Elizabeth Aguilera Senior Reporter, Health
Elizabeth Aguilera is a Senior Reporter for KPCC's health desk.
Elizabeth is an experienced, award-winning beat reporter who has spent the bulk of her career in print. For the past three years she was been a staff writer at U-T San Diego, where she covered immigration and demographics. In 2013, Elizabeth traveled to Mexico to cover cross-border sex trafficking. She covered urban affairs, immigration, and business during a seven-year stint at the Denver Post, and has also worked for the Orange County Register and Long Beach Press-Telegram.
Elizabeth says that, throughout her career, her work has focused on the intersection of people and policy.
An L.A. native, Elizabeth has a B.A. in political science and journalism from Pepperdine University, and a M.A in journalism from USC’s Annenberg School.
Stories by Elizabeth Aguilera
The news that many more homes may be contaminated with lead from the shuttered battery recycler has not created greater interest in a free blood lead testing program.
The Pasadena hospital is investigating whether scopes linked to previous "superbug" outbreaks are linked to a "small" number of bacterial infections at its facility.
The state legislature will reconsider a bill Wednesday that would regulate e-cigarettes the same as tobacco, one day after a new study was released that shows 14-year-olds who've tried e-cigarettes are four times more likely to try other tobacco products.
As state lawmakers consider regulating e-cigs like tobacco, a new study says 14-year-olds who try e-cigarettes are likely to sample other tobacco products.
The Public Policy Institute of California calls for more in-home caregivers, since in-home care costs Medicare and Medi-Cal less than nursing homes.
Patients spread antibiotic-resistant infections from one facility to the next, and several studies conclude that better coordination is key to fighting this phenomenon.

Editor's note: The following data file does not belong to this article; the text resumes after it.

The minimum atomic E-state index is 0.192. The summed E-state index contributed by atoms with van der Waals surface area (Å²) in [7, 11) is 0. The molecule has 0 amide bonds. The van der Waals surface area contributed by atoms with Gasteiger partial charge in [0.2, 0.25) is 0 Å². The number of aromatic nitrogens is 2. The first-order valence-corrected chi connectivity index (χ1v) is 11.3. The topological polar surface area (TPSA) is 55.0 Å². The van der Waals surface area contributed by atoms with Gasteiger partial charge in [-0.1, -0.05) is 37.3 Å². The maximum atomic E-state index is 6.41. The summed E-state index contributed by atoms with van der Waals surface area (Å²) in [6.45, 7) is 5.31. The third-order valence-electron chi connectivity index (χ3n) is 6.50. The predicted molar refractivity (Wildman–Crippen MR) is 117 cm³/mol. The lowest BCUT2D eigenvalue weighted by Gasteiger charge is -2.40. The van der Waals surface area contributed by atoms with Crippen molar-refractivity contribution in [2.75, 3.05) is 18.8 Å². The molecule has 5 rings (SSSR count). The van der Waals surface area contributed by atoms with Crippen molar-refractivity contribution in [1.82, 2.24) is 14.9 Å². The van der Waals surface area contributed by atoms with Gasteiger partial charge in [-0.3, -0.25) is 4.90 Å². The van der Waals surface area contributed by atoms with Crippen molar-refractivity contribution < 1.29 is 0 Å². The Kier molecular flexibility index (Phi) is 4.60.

Limited mobility tops the list and those most impacted by all disabilities are women, seniors, southerners, people of color, and those with less-education and lower incomes
A Superior Court judge rejected plaintiffs' argument that California law prohibiting the practice violates the state's constitution.
The BlueMountain investment firm would give the nonprofit $250 million and run Daughters of Charity's six hospitals, including St. Vincent and St. Francis in L.A.
Amid a fight in Sacramento over a bill that would let an N.P. operate without a doctor's oversight, nurse practitioners are already operating fairly independently.
In an effort to reduce return visits, MLK has expanded the traditional role of "care managers" - they now help patients throughout treatment and beyond.
A bill that would have allowed nurse practitioners to work more independently dies in an Assembly committee after facing stiff opposition from physician groups.
Researchers were following up on their own earlier work that had found a a slight increase in autism diagnoses among kids delivered by C-section.
A tipster said a Riverside firm was selling counterfeit hardware for spinal surgeries. The FDA only explored the firm's quality control procedures, not the hardware.
The supervisors vote to set up a countywide program to provide Truvada — which fends off HIV — to those most at risk of contracting the virus.